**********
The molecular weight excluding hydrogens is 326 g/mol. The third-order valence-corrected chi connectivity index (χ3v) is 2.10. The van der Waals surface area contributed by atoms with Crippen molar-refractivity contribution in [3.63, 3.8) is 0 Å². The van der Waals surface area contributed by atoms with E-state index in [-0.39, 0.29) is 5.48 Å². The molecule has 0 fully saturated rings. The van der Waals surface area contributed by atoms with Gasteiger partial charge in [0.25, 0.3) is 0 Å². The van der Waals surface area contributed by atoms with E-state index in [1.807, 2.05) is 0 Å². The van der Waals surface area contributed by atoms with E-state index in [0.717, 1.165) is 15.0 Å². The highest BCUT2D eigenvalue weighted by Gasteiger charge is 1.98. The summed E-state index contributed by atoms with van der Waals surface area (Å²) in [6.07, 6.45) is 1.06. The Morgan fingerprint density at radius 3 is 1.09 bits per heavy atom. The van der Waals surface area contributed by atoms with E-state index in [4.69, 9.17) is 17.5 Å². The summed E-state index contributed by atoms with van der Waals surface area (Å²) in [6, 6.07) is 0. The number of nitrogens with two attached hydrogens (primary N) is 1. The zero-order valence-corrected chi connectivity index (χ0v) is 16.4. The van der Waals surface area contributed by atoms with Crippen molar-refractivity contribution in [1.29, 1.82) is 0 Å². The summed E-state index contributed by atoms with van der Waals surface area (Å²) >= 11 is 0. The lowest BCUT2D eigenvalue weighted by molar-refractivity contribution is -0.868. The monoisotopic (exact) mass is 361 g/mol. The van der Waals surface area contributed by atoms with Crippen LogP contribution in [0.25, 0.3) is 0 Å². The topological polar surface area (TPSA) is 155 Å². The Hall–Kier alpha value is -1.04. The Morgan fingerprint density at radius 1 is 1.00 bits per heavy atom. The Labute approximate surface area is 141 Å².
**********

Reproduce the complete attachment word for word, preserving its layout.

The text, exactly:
The molecular weight excluding hydrogens is 326 g/mol. The third-order valence-corrected chi connectivity index (χ3v) is 2.10. The van der Waals surface area contributed by atoms with Crippen molar-refractivity contribution in [3.63, 3.8) is 0 Å². The van der Waals surface area contributed by atoms with E-state index in [-0.39, 0.29) is 5.48 Å². The molecule has 0 fully saturated rings. The van der Waals surface area contributed by atoms with Gasteiger partial charge in [0.25, 0.3) is 0 Å². The van der Waals surface area contributed by atoms with E-state index in [1.807, 2.05) is 0 Å². The van der Waals surface area contributed by atoms with E-state index in [0.717, 1.165) is 15.0 Å². The highest BCUT2D eigenvalue weighted by Gasteiger charge is 1.98. The summed E-state index contributed by atoms with van der Waals surface area (Å²) in [6.07, 6.45) is 1.06. The Morgan fingerprint density at radius 3 is 1.09 bits per heavy atom. The van der Waals surface area contributed by atoms with E-state index in [4.69, 9.17) is 17.5 Å². The summed E-state index contributed by atoms with van der Waals surface area (Å²) in [6, 6.07) is 0. The number of nitrogens with two attached hydrogens (primary N) is 1. The zero-order valence-corrected chi connectivity index (χ0v) is 16.4. The van der Waals surface area contributed by atoms with Crippen molar-refractivity contribution in [1.29, 1.82) is 0 Å². The summed E-state index contributed by atoms with van der Waals surface area (Å²) >= 11 is 0. The lowest BCUT2D eigenvalue weighted by molar-refractivity contribution is -0.868. The monoisotopic (exact) mass is 361 g/mol. The van der Waals surface area contributed by atoms with Crippen LogP contribution in [0.25, 0.3) is 0 Å². The topological polar surface area (TPSA) is 155 Å². The Hall–Kier alpha value is -1.04. The Morgan fingerprint density at radius 1 is 1.00 bits per heavy atom. The Labute approximate surface area is 141 Å².